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Did you happen to drop by the Rubin Museum of Art in NYC earlier this year? If so, did you take part in the OM Lab? The OM Lab was a cube recording studio where visitors were invited to enter and record their own “OM” meditation chant. All of the recordings were compiled and played in the exhibition “The World is Sound,” which started in June. The meditation sound “OM” [phonetically pronounced A-U-M] has been practiced for over 3,000 years for meditation, yoga and music. So stop by the Rubins to listen to this meditative musical work of art.

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Glitter World

FullSizeRender 7.jpgGraphic and fashion designer Nora Quinn recently launched a new artistic brand: Glamchop LA. Using a variety of fragmented materials in different colors, Quinn creates an assemblage work of art she calls “Glitter World.” This particular “Glitter World” piece can be found sprawling across the walls in Culver City’s ice cream shop Scoops where it provides a burst of glittery color to visitors while they munch on their frozen treats.

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Alliance Française

IMG_1599Valérie Daval

Recently on view at the Alliance Française Pasadena studio was a series of of paintings by Valérie Daval. Circular and square canvases were home to swirls of color. Daval’s abstract style blends colors in such a way that the paintings appear as a beautiful sunset.

IMG_1600Valérie Daval

The Art of Plasma

a.jpgPangea Plasma Planet // Bernd Weinmayer // 2016 // Borosilicate glass filled with gas & made in collaboration with Gerhard Hochmuth

There are four states of matter: solid, liquid, gas and plasma. At least for me, plasma is the one state of matter I understand the least. So I found the exhibition, “The Art of Plasma” at the Museum of Neon Art particularly interesting. Plasma, as defined on the exhibition’s wall label,” is “a collection of charge particles containing about an equal number of positive ions and electrons and exhibiting some properties of a gas but differing from a gas in being a good conductor of electricity and being affected by a magnetic field.” In an effort to simply this definition, an example of plasma is the Aurora Borealis [aka the Northern Lights]. So in this group exhibition various artists displayed works created with plasma. This show will definitely illuminate your view of neon art.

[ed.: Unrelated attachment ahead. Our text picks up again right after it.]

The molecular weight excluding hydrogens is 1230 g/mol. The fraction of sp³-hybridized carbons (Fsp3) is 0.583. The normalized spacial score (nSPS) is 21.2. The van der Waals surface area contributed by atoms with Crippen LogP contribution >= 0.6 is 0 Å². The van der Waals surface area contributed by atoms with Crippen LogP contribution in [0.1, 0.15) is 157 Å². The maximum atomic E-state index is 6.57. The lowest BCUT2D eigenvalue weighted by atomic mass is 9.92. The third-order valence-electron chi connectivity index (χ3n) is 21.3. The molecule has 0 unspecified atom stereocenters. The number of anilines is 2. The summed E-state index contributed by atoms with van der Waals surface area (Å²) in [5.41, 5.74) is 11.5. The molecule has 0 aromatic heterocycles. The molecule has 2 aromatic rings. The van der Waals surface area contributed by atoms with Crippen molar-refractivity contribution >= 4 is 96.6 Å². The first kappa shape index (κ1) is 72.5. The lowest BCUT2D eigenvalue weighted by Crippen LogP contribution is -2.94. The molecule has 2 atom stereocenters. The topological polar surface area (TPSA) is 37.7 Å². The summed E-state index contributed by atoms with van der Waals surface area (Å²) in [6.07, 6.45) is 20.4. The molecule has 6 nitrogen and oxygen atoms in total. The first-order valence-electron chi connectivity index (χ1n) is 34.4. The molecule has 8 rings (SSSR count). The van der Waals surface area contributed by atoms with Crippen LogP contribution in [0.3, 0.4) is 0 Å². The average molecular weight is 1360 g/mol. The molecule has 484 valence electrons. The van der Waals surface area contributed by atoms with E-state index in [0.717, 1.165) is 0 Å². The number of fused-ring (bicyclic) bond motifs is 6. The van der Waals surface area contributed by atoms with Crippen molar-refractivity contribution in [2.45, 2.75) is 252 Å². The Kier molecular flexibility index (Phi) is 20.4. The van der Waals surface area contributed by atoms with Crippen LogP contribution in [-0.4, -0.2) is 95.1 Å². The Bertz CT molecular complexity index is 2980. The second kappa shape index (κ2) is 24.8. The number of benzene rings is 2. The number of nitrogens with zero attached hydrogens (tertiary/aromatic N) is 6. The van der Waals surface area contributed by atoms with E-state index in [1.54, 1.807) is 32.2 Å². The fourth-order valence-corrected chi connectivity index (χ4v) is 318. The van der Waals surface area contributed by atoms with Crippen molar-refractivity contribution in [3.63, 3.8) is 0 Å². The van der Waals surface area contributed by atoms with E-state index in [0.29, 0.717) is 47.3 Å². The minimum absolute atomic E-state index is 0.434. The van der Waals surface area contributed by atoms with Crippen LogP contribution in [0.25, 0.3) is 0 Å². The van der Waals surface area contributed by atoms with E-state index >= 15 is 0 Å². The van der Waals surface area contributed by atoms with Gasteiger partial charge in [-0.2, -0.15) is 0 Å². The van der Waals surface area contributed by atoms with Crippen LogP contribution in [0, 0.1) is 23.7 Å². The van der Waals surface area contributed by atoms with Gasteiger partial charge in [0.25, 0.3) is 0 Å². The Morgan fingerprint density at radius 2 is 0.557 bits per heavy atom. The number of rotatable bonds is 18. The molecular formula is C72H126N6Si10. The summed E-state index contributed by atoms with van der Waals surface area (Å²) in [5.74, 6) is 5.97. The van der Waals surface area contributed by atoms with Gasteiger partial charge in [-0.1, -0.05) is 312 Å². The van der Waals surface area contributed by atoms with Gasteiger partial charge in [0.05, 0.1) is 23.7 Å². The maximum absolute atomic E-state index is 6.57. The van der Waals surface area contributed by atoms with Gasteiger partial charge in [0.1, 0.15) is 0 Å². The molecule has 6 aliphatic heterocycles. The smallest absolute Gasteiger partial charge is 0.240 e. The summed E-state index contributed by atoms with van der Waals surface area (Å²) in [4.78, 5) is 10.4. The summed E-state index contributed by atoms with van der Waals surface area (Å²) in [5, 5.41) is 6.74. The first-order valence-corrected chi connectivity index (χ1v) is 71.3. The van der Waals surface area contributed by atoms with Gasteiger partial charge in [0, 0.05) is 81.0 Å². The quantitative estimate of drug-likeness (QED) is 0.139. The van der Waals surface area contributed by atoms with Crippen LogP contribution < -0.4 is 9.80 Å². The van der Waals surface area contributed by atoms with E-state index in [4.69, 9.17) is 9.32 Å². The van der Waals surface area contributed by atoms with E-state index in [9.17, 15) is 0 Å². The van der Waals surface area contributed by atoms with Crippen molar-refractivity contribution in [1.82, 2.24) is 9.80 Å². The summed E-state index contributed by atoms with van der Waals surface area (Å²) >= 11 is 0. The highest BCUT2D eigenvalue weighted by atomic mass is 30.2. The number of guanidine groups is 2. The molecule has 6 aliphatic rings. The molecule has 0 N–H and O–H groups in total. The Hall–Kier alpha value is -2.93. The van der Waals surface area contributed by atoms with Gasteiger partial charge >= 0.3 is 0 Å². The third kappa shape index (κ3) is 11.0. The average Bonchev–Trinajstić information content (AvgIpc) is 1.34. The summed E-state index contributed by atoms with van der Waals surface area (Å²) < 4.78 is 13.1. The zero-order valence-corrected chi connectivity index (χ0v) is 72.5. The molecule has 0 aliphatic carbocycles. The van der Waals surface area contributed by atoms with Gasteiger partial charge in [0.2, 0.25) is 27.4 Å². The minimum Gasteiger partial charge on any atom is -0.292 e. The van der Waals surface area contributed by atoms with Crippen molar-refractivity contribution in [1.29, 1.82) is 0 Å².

ddReddy Kilowatt // Larry Albright // 2009

dAnemone // Candice Gawne // 2000 // Uranium & borosilicate glass filled with neon and argon gas and mercury

sssssss(L) Emergent #3 Response (M) Emergent #1 Growth (R) Emergent #5 Structure // Wayne Strattm // Flameworked borosilicate glass, phosphors, krypton/iodine fill gas

sdfd(L) Mesmer #2 Gas Giant (M) Mesmer #1 Primitives (R) Mesmer #2 EM Color Fields // Wayne Strattm // Flameworked borosilicate glass, custom phosphor “paints,” inert gas & electronic power supply

sCognizance Network // Eric Franklin // 2014

Van Gogh’s Bedroom

FullSizeRender 3.jpgThe Bedroom // Vincent Van Gogh // oil on canvas // September 1998

Van Gogh, known to be inspired by his surroundings, featured a bedroom in Arles, France. In fact, Van Gogh depicted this bedroom three times. Now the paintings are dispersed around the world, one on view at the Vincent Van Gogh Museum in Amsterdam, another on at the Musée d’Orsay in Paris and the final work  at the Art Institute of Chicago. “The Bedroom,” from the Art Institute of Chicago, is the second version Van Gogh painted and was recently loaned to the Norton Simon. In “The Bedroom,” Van Gogh turned the floor green, the walls purple and created a perspective that plays with the viewer’s perception.